Raise your hand if after you pulled down your leggings you noticed either a distinct or strong odor or irritation.
The nonmedical term for these exercise-induced vaginal side effects is “sports vagina.”
The first thing you need to know about sports vagina, says Lauren Streicher, MD, clinical professor of obstetrics and gynecology at Northwestern University, is that it isn’t an official medical term or condition.
Rather, it’s the colloquial phrase used to encompass a number of different issues that can crop up between the legs from working out, such as:
In fact, Streicher points out that using the word “vagina” is actually confusing and anatomically incorrect.
“When people talk about the vagina, usually what they are referring to is the outer portions, which is the vulva. The vagina is the inside, and that’s not typically what folks are referring to,” Streicher says.
Terminology aside, there’s no denying that some vulva issues and injuries can occur either during or after a sweat session. Does that mean you can use your vulva as an excuse to take another rest day? Not quite.
But it may mean swapping your current athleisure for workout garb that’s better suited for exercise.
Below, find everything you need to know about how working out can affect you between the legs. Plus, what you can do to prevent it.
Just as every vagina has its own flare, every vagina has its own natural scent, which is dependent on a number of factors, such as diet, hydration, sex, and hormones. It’s very common to notice that your smell is stronger or more pronounced right after a workout too.
“The smell is probably just sweat,” Streicher says. “If you’re working out, you’re sweating, so the scent is probably just genital sweat.”
Kecia Gaither, MD, OB-GYN, offers a similar sentiment: “The vaginal area contains two types of sweat glands: the eccrine glands, which produce moisture that is mostly odorless, and the apocrine glands, which are pretty abundant in hair follicles (which the groin has), and which releases an oilier, smellier sweat.”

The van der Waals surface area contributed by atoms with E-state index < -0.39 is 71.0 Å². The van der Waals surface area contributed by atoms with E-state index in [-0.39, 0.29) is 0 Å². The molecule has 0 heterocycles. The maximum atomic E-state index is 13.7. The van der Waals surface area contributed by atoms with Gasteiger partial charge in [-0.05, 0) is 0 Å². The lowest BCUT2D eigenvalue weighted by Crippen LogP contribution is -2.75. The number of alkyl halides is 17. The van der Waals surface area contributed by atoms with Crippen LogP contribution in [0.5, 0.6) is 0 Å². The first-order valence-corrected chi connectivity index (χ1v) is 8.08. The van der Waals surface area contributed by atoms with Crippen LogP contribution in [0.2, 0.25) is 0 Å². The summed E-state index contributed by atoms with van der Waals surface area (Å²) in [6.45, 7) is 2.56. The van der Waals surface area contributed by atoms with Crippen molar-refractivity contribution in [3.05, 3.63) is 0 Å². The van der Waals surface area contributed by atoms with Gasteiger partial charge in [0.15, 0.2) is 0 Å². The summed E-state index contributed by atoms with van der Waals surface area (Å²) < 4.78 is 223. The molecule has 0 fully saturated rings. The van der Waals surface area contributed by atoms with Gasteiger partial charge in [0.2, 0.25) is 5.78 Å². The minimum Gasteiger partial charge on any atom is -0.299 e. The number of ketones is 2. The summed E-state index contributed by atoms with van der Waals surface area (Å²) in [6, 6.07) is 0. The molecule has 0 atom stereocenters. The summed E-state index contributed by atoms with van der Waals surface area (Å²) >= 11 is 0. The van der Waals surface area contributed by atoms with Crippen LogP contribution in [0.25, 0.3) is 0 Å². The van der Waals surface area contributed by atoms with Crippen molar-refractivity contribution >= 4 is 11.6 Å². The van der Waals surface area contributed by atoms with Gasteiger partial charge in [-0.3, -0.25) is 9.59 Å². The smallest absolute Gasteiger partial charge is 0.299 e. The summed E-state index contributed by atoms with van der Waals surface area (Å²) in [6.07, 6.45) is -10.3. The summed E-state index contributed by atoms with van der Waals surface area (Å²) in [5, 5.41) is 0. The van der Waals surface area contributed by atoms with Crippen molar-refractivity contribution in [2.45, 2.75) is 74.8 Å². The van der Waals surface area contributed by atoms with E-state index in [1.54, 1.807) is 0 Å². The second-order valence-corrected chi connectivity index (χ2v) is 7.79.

So, yep, you could just have a sweaty crotch — although it may not just be sweat. Workouts with a lot of jumping (think box jumps, jump rope, and burpees) may also cause a little bit of urine or discharge to come out, which Streicher says can make the smell muskier too.
Overall, slight changes in your fragrance are normal. So, if you notice a stronger odor after exercising, don’t fret too much. Your best bet is to change out of your workout gear instead of trying to cover up the smell with potentially irritating products, Gaither says.
But if you still notice a strange smell compared to your usual one after a shower, go see a healthcare provider. It could be a symptom of an infection.
While there’s a lot of chatter about the inner-thigh chafing among female athletes, vulvar chafing is possible too.
Streicher suggests applying Aquaphor, petroleum jelly, or Vaseline to the outside of the vulva to create a barrier between your skin and your clothing as a first line of defense. (Emphasis on outside!)
And as for clothing? “What styles and fits of clothes that are nonirritating to you comes down to personal preference and body shape. Snug, loose, tight, it doesn’t really matter. It’s going to take some trial and error on your part to figure out what your body responds poorly to,” Streicher says. “Usually, cotton is almost always best because it’s most breathable.”
Consider replacing your tight workout clothes with slightly looser cotton ones. If not, your best bet is to bop into the locker room after your workout and change out of your bottoms.
If your vulvar chafing doesn’t go away with home treatments, your doctor may prescribe a topical steroid.
What if you’re not exactly experiencing chafing but your vulva and bikini line are showing signs of irritation like redness, dryness, or itching? The recommended treatments above should work, Gaither says. “Also make sure you’re not washing with any potential irritants,” she adds.